When you kill abused children in the name of the law, there’s more going on here than the black and white battle of good versus evil. However, without thinking or hesitating, our protagonists immediately side with the MACUSA, securing Grindelwald’s capture. There’s no hesitation. Seeing as how they are meant to be our eyes into the story, we aren’t supposed to second guess the MACUSA’s actions either.
The point of Grindelwald is that he’s supposed to be able to gain reasonable supporters and not just bigots. He’s playing on something many wizards have feared and thus they find a champion in his ideals. The Obscurial plot line should marry perfectly well with that notion, but instead it’s barely an afterthought.
Not to mention the god-awful look they gave Johnny Depp at the end. He looks less human than Ralph Fiennes’ Voldemeort. A monster persona is the opposite of what Grindelwald represents. Not all bad wizards are inhumanely bad. Not all bad wizards are uniquely flat out evil. It’s why the most interesting moments of Voldemort are his memories, when we see him before he went past the point of no return. Grindelwald inhabits in this grayer realm (in the books, that is). It’s a realm of nuance. But instead, Fantastic Beasts paints him as a horrifying one note monster, from his appearance down to his behavior.
What’s that? Questionable Implications?
Implications! My favorite subject! Many have already called Rowling for citing Dumbledore as gay “representation”. Meaning he’s gay despite the fact that it is never outright stated in the novel, only presented as subtext. Yet, on expanding Dumbledore and Grindelwald’s relationship as well as their characters in Fantastic Beasts, Rowling has a chance to correct her wrongs. Although, judging by her interviews and what has been set up in this film, it seems like she might only be digging herself further into a hole.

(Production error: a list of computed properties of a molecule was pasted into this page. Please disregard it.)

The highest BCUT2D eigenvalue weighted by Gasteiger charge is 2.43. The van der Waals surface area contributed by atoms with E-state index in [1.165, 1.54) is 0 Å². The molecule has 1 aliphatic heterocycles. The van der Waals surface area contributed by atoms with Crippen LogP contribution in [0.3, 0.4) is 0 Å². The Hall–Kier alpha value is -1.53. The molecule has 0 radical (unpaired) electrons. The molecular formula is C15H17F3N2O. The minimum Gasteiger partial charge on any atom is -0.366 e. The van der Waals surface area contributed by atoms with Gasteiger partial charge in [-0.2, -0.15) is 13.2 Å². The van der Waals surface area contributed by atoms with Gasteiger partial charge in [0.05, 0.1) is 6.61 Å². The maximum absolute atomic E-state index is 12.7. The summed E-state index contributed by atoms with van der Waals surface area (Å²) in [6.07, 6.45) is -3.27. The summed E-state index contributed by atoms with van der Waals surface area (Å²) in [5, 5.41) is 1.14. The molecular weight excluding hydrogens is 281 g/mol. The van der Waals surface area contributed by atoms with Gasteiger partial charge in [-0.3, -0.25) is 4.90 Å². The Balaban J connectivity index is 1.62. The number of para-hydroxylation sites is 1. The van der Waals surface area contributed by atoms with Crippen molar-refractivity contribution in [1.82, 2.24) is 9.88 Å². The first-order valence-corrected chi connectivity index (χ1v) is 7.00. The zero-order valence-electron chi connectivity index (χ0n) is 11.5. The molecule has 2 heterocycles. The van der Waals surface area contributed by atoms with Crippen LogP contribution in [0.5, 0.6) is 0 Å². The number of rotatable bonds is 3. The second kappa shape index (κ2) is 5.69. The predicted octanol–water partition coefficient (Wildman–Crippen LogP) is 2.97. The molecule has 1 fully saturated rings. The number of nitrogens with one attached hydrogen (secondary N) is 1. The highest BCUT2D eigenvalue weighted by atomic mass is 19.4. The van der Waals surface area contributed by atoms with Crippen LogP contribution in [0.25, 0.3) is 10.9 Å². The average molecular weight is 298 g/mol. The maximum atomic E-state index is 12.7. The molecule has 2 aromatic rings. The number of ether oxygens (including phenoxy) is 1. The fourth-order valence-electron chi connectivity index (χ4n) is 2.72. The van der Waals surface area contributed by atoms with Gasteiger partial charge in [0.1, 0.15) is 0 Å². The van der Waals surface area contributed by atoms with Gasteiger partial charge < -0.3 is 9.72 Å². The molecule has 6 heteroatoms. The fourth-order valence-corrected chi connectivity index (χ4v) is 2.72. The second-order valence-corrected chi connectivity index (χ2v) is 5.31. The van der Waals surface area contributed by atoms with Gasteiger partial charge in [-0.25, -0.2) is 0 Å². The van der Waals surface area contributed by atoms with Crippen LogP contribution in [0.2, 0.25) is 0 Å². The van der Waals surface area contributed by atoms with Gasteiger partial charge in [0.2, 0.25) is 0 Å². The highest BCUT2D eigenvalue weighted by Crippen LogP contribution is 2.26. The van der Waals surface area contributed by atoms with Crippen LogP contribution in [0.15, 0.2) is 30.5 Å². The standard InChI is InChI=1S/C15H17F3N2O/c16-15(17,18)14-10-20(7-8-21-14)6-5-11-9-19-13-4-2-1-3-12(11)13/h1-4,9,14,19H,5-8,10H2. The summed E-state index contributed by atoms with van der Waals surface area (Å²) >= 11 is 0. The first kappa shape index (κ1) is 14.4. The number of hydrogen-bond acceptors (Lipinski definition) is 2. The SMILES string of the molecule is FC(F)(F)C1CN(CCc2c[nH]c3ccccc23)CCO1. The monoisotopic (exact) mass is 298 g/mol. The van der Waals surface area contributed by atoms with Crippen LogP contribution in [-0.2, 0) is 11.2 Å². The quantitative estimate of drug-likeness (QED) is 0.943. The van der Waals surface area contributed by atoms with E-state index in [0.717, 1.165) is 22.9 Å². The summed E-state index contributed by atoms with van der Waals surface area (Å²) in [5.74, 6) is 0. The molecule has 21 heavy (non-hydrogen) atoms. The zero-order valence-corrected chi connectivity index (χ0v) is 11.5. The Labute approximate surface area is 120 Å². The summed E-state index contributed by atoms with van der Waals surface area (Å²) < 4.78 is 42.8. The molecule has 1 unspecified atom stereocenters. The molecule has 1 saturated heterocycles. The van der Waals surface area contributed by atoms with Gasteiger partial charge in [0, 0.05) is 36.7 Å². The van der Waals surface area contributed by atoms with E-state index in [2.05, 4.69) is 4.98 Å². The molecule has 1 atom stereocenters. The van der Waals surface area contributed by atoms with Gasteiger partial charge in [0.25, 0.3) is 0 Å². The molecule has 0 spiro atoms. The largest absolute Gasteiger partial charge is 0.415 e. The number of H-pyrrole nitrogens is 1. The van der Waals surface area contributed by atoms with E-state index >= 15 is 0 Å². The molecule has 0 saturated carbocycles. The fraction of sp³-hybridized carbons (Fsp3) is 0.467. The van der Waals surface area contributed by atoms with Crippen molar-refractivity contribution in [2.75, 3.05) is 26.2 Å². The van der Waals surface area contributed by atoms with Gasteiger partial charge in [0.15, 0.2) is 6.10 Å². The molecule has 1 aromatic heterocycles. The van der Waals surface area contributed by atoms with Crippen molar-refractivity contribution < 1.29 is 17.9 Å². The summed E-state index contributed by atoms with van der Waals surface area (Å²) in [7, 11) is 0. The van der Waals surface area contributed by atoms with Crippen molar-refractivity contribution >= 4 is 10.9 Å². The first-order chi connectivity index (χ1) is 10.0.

According to Rowling, Dumbledore’s feelings for Grindelwald were never reciprocated. Instead, the relationship we see play out between Grindelwald-as-Graves and Credence in Fantastic Beats is more or less what conspired between the two young men that summer in Godric’s Hollow.
I think he was a user and a narcissist, and I think someone like that would use it, would use the infatuation. I don’t think that he would reciprocate in that way, although he would be as dazzled by Dumbledore as Dumbledore was by him, because he would see in Dumbledore, ‘My God, I never knew there was someone as brilliant as me, as talented as me. Together, we are unstoppable!’ So I think he would take anything from Dumbledore to have him on his side.- J.K. Rowling
We once again see gay sexuality as subtext in Fantastic Beasts. It’s a subtext painted more as an allegory than a piece of representation. Not to mention that if the relationship we see between Credence and Grindelwald-as-Graves is what Grindelwald’s relationship with Dumbledore was like, there is an alarming sense of manipulation and victimhood that comes with Rowling’s one and only instance of “representation”.